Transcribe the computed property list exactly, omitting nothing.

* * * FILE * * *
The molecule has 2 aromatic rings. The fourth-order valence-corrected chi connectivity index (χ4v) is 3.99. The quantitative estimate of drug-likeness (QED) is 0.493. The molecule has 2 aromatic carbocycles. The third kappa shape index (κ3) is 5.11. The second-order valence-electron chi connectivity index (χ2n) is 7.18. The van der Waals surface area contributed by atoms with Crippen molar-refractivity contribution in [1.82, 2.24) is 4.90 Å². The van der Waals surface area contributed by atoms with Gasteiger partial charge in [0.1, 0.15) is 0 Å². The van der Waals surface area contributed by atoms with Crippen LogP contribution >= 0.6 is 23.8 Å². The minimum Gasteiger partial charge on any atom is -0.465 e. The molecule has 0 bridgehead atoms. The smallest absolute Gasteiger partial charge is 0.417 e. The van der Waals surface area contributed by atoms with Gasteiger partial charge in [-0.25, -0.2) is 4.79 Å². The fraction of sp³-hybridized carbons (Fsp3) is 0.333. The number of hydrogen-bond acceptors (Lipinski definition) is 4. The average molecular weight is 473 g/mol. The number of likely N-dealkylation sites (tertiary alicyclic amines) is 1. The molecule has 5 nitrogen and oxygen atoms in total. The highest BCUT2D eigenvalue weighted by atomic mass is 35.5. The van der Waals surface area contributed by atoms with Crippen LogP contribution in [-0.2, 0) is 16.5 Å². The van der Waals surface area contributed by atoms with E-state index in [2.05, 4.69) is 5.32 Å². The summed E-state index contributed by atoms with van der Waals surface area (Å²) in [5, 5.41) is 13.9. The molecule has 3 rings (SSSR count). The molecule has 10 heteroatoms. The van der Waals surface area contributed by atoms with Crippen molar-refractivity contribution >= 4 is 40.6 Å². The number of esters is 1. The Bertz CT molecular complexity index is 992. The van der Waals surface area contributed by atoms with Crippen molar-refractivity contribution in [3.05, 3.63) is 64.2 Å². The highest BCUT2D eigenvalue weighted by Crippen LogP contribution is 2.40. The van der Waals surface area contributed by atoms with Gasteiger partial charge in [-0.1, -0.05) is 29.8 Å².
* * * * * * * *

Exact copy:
The molecule has 2 aromatic rings. The fourth-order valence-corrected chi connectivity index (χ4v) is 3.99. The quantitative estimate of drug-likeness (QED) is 0.493. The molecule has 2 aromatic carbocycles. The third kappa shape index (κ3) is 5.11. The second-order valence-electron chi connectivity index (χ2n) is 7.18. The van der Waals surface area contributed by atoms with Crippen molar-refractivity contribution in [1.82, 2.24) is 4.90 Å². The van der Waals surface area contributed by atoms with Gasteiger partial charge in [0.1, 0.15) is 0 Å². The van der Waals surface area contributed by atoms with Crippen LogP contribution >= 0.6 is 23.8 Å². The minimum Gasteiger partial charge on any atom is -0.465 e. The molecule has 0 bridgehead atoms. The smallest absolute Gasteiger partial charge is 0.417 e. The van der Waals surface area contributed by atoms with Gasteiger partial charge in [-0.25, -0.2) is 4.79 Å². The fraction of sp³-hybridized carbons (Fsp3) is 0.333. The number of hydrogen-bond acceptors (Lipinski definition) is 4. The average molecular weight is 473 g/mol. The number of likely N-dealkylation sites (tertiary alicyclic amines) is 1. The molecule has 5 nitrogen and oxygen atoms in total. The highest BCUT2D eigenvalue weighted by atomic mass is 35.5. The van der Waals surface area contributed by atoms with Crippen LogP contribution in [-0.2, 0) is 16.5 Å². The van der Waals surface area contributed by atoms with E-state index in [2.05, 4.69) is 5.32 Å². The summed E-state index contributed by atoms with van der Waals surface area (Å²) in [5, 5.41) is 13.9. The molecule has 3 rings (SSSR count). The molecule has 10 heteroatoms. The van der Waals surface area contributed by atoms with Crippen molar-refractivity contribution >= 4 is 40.6 Å². The number of esters is 1. The Bertz CT molecular complexity index is 992. The van der Waals surface area contributed by atoms with Crippen molar-refractivity contribution in [3.05, 3.63) is 64.2 Å². The highest BCUT2D eigenvalue weighted by Crippen LogP contribution is 2.40. The van der Waals surface area contributed by atoms with Gasteiger partial charge in [-0.1, -0.05) is 29.8 Å².